Say no to violence
By Salome Modebadze
Monday, May 30
Thousands of peaceful civilians gathered in front of Shota Rustaveli monument at 3 p.m. on Saturday to express their protest towards the violent dispersal of the protest rally on May 26. Discouraging the “brutal treatment” handed out by the special task groups against the protesters the NGOs, politicians and public figures walked up Rustaveli Avenue in silence. Meeting new protesters with great applause, the peaceful pedestrians encouraged the passersby to say no to violence.
No official speeches were delivered by politicians in front of the Parliament on that day. Demanding an investigation into the events and the release of the detainees, protesters opposed any violence against the peaceful Georgian citizens. Wearing black armbands, people stood together to express their condolence towards the death of protesters and supported their families. Writers Rati Amaglobeli and Basa Janikashvili expressed their worries and indignation towards the fact that people are still missing after several days of searching. “What happened on May 26 was more than just a dismissal – it was a terrible massacre and all that has been proved by the televised scenes,” Janikashvili told the media.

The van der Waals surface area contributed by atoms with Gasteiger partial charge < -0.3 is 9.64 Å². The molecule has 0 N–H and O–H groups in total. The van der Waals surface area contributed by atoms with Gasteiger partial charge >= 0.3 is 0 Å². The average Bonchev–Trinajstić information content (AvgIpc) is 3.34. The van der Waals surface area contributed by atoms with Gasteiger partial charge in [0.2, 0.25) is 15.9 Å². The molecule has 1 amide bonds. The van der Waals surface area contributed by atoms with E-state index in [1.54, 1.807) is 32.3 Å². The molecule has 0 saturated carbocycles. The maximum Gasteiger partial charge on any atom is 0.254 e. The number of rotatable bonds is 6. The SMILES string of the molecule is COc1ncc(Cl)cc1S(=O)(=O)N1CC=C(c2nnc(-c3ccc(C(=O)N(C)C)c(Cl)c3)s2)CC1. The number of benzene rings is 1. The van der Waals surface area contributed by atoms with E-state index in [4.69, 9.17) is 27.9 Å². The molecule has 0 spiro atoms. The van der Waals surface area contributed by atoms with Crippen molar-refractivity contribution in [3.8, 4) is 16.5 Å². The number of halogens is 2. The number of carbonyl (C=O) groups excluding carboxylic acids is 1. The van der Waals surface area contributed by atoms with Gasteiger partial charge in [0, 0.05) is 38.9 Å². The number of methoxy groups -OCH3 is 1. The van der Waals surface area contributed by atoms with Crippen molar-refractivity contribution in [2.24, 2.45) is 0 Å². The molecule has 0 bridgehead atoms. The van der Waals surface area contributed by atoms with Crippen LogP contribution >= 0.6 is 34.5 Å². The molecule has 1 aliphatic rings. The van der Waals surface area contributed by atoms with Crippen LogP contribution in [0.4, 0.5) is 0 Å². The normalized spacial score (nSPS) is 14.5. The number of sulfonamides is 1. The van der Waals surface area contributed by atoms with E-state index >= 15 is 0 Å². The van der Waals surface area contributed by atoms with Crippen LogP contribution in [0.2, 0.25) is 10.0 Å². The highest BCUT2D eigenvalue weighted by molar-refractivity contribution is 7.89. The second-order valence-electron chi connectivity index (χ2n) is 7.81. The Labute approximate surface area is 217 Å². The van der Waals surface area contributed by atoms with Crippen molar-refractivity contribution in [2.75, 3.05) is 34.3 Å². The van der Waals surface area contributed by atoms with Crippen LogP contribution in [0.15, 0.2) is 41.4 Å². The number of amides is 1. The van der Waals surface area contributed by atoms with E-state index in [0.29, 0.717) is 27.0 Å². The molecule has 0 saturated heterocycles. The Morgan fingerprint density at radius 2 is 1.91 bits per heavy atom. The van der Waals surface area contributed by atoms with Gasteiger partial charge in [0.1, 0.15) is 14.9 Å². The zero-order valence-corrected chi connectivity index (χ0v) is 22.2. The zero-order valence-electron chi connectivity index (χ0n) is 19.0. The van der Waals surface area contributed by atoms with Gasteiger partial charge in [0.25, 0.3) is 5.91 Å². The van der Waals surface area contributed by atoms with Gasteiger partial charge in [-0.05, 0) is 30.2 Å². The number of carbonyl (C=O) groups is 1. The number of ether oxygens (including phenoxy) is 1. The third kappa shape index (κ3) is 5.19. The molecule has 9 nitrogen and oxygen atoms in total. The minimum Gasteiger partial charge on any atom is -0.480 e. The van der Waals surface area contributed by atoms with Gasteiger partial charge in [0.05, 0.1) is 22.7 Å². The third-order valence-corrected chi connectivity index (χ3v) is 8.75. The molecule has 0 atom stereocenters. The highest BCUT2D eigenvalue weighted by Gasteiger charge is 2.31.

Rejecting any form of violence against society, people disapproved the aggression both from the Government and opposition at the same time. “Everyone who dislikes Misha turns out to be on the Russians' side [in the Government’s mind]. It means that the special task groups beat their own poor pensioners as if they were Russians,” analyst Gia Khukhashvili worried. Chairman of Georgian Advocates Association Zaza Khatiashvili accused Saakashvili’s “zonder brigades” of breaching legal rights.